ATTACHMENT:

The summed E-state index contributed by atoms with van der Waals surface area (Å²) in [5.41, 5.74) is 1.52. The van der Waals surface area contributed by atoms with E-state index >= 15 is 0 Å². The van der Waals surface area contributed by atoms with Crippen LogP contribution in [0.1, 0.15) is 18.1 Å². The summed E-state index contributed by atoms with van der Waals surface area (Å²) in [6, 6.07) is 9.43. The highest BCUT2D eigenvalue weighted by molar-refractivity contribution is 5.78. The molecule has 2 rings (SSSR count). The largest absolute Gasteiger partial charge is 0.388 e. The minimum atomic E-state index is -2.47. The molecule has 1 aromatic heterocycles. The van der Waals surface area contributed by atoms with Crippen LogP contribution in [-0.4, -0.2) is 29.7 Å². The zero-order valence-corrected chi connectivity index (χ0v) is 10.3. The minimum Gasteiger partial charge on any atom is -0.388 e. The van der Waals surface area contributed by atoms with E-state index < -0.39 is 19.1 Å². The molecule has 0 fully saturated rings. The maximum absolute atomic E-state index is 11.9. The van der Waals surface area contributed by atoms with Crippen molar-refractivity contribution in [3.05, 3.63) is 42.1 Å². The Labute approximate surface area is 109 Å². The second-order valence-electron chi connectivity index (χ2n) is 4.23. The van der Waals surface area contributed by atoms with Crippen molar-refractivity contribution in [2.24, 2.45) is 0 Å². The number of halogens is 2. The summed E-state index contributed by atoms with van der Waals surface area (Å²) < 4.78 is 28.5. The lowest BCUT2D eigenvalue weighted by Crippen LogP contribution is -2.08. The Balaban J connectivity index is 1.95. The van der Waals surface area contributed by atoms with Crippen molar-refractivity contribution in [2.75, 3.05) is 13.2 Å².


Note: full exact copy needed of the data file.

The summed E-state index contributed by atoms with van der Waals surface area (Å²) in [5.41, 5.74) is 1.52. The van der Waals surface area contributed by atoms with E-state index >= 15 is 0 Å². The van der Waals surface area contributed by atoms with Crippen LogP contribution in [0.1, 0.15) is 18.1 Å². The summed E-state index contributed by atoms with van der Waals surface area (Å²) in [6, 6.07) is 9.43. The highest BCUT2D eigenvalue weighted by molar-refractivity contribution is 5.78. The molecule has 2 rings (SSSR count). The largest absolute Gasteiger partial charge is 0.388 e. The minimum atomic E-state index is -2.47. The molecule has 1 aromatic heterocycles. The van der Waals surface area contributed by atoms with Crippen LogP contribution in [-0.4, -0.2) is 29.7 Å². The zero-order valence-corrected chi connectivity index (χ0v) is 10.3. The minimum Gasteiger partial charge on any atom is -0.388 e. The van der Waals surface area contributed by atoms with E-state index < -0.39 is 19.1 Å². The molecule has 0 fully saturated rings. The maximum absolute atomic E-state index is 11.9. The van der Waals surface area contributed by atoms with Crippen molar-refractivity contribution in [3.05, 3.63) is 42.1 Å². The Labute approximate surface area is 109 Å². The second-order valence-electron chi connectivity index (χ2n) is 4.23. The van der Waals surface area contributed by atoms with Crippen molar-refractivity contribution in [2.24, 2.45) is 0 Å². The number of halogens is 2. The summed E-state index contributed by atoms with van der Waals surface area (Å²) < 4.78 is 28.5. The lowest BCUT2D eigenvalue weighted by Crippen LogP contribution is -2.08. The Balaban J connectivity index is 1.95. The van der Waals surface area contributed by atoms with Crippen molar-refractivity contribution in [2.75, 3.05) is 13.2 Å².